The DA will be questioning the conditions under which former Nelson Mandela Bay Municipality, Eastern Cape, ANC councillor Andile Lungisa was released from prison, as well as the processes that were followed subject to his release.
This was according to Eastern Cape DA leader Nqaba Bhanga, who, on Tuesday, told City Press that his party hoped that “the department of correctional services had followed every aspect of the law in relation to his release”.
“We hope that there was no law broken in this regard and that when we, as the DA, pose questions to the department, they give us the right answers,” he said.
“We are going to ask questions to the police commissioner, we are going to ask questions to the minister of police in the national assembly, about the processes that were followed in releasing Lungisa.”
In a statement released by the party on Tuesday, Bhanga said: “The DA believes Lungisa’s release, even taking all parole regulations into account, is irregular and makes a mockery of our justice system. Accordingly, the DA’s shadow minister of correctional services, James Selfe, on Monday, posed questions to the portfolio committee on correctional services in this regard. Answers to these questions are expected on Wednesday.”
Bhanga’s words come after Lungisa, a former ANC Youth League deputy president was granted parole and released from prison on Tuesday morning.
He had spent 75 days behind bars following his conviction and sentence of three years in prison in 2018, with one year suspended, for assault with the intent to cause grievous bodily harm. He was found guilty of smashing a glass jug on the head of DA councillor Rayno Kayser during a scuffle in council in 2016.
He served part of his sentence at the North End Prison in Port Elizabeth.
Bhanga added: “We hope that there was no favour or political interference in the case of Lungisa, because, if there was, it will send a bad message to the South African public – that if you are a politician, you can commit a crime, assault someone and only spend 75 days behind bars because you are politically connected.
“If Lungisa was treated like any other South African ... qualifies for parole, that is fine. He had to face the consequences of his actions. He cannot be treated like a hero. But if there was favour shown to him, action must be taken.”
A statement from the department of correctional services said that Lungisa’s release conditions were in accordance with the law.
“Classified as a first time offender with a positive support system and having responded positively to rehabilitation programmes, parole placement for Lungisa is in line with Section 73(7)(a) of the Correctional Services Act ... The act determines the minimum period of sentence that must be served before consideration for possible parole placement.
This must be read together with Section 276(1)(i) of the Criminal Procedure Act, as it stipulates a mandatory one sixth of the sentence to be served before any consideration for parole,” the statement read.
"Lungisa was initially admitted on May 9 2018 to serve a two year sentence. However, he was released on bail on May 25 2018 after having spent at least 16 days pending his appeal application. He was readmitted into the corrections system, to continue with the sentence, on September 17 2020, after his appeal application was unsuccessful. The special remission of sentences granted by President Cyril Ramaphosa on December 16 2019 reduced Lungisa’s sentence by 12 months. More than 14 000 inmates benefited from the remission."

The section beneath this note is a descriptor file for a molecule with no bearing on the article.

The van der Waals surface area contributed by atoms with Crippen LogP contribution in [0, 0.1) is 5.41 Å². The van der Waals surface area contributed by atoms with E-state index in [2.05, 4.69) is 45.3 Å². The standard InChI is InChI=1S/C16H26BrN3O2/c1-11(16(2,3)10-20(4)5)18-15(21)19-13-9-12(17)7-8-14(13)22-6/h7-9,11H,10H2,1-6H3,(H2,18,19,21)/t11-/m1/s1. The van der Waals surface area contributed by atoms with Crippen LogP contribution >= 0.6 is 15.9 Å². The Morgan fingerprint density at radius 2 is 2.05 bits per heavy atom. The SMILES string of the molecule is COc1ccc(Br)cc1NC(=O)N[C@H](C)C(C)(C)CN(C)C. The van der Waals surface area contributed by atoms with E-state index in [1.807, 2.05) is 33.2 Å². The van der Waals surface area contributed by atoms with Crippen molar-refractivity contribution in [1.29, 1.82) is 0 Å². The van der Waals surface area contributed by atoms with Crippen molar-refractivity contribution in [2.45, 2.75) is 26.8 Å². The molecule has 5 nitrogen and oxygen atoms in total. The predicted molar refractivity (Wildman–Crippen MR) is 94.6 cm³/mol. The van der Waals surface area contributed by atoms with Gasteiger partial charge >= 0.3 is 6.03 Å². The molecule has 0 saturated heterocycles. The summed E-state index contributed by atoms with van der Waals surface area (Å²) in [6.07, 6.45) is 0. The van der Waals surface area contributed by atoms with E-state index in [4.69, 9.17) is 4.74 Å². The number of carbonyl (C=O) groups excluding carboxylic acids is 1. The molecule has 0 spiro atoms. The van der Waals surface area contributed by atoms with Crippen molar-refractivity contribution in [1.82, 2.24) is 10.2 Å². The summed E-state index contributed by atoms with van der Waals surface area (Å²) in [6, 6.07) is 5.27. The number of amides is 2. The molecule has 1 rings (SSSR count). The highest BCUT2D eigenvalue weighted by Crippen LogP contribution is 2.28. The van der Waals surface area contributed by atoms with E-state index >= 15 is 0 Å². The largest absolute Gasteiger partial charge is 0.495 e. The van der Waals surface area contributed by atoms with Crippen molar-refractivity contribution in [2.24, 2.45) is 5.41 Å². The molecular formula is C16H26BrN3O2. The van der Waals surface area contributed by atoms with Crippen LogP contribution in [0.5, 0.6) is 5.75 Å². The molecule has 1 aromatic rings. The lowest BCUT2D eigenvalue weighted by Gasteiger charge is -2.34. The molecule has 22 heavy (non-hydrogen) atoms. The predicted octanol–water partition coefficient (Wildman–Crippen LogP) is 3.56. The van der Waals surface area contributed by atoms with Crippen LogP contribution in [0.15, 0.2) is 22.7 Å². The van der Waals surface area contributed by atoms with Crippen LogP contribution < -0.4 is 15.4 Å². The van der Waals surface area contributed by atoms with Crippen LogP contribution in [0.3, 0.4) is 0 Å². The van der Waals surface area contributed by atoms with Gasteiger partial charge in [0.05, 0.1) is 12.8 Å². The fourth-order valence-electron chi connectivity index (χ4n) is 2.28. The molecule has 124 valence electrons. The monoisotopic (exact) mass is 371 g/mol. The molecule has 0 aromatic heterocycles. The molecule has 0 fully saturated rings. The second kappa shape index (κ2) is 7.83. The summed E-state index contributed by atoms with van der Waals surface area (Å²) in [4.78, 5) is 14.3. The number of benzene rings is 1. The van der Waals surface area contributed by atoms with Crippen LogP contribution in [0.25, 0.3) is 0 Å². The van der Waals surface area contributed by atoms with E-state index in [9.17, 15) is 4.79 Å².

According to the statement, Lungisa will serve the remainder of the sentence in the system of Community Corrections, “wherein he will be expected to comply with a specific set of conditions and will be subjected to supervision until the sentence expires”.
“South Africa is using a parole system that is progressive in nature and based on international best practice. Offenders who are placed on parole are expected to comply with conditions and failure to comply may result in the parolee, depending on the frequency and seriousness of the violations, having parole revoked and sent back to a correctional facility.”
Addressing the media following his release on Tuesday, Lungisa commended individuals, including former president Nelson Mandela, who he said had managed to do the unimaginable by spending the amount of time he did in prison.
He said: "It was not easy in prison just to sleep a second day.”
Lungisa added that a change in the ANC leadership was necessary.
“What we need is a generational take over. We need a change in the leadership of the ANC,” he said.
“For us to move away from being a British satellite we need a new generation which can fight for control of the entire South Africa, where we can have full ownership of our country, where we can preside over the issues of our own country without any interruptions.”
He also took a moment to share his thoughts on the current Judicial Commission of Inquiry into Allegations of State Capture chaired by Deputy Chief Justice Raymond Zondo.
“You will watch the Zondo commission. While state money is being used incorrectly, we have people who are unemployed. But we have a commission which has been running for three years,” he said.
“You don’t need a commission for a case of corruption. If you have a case against Lungisa, go to a police station and table evidence and open a case.”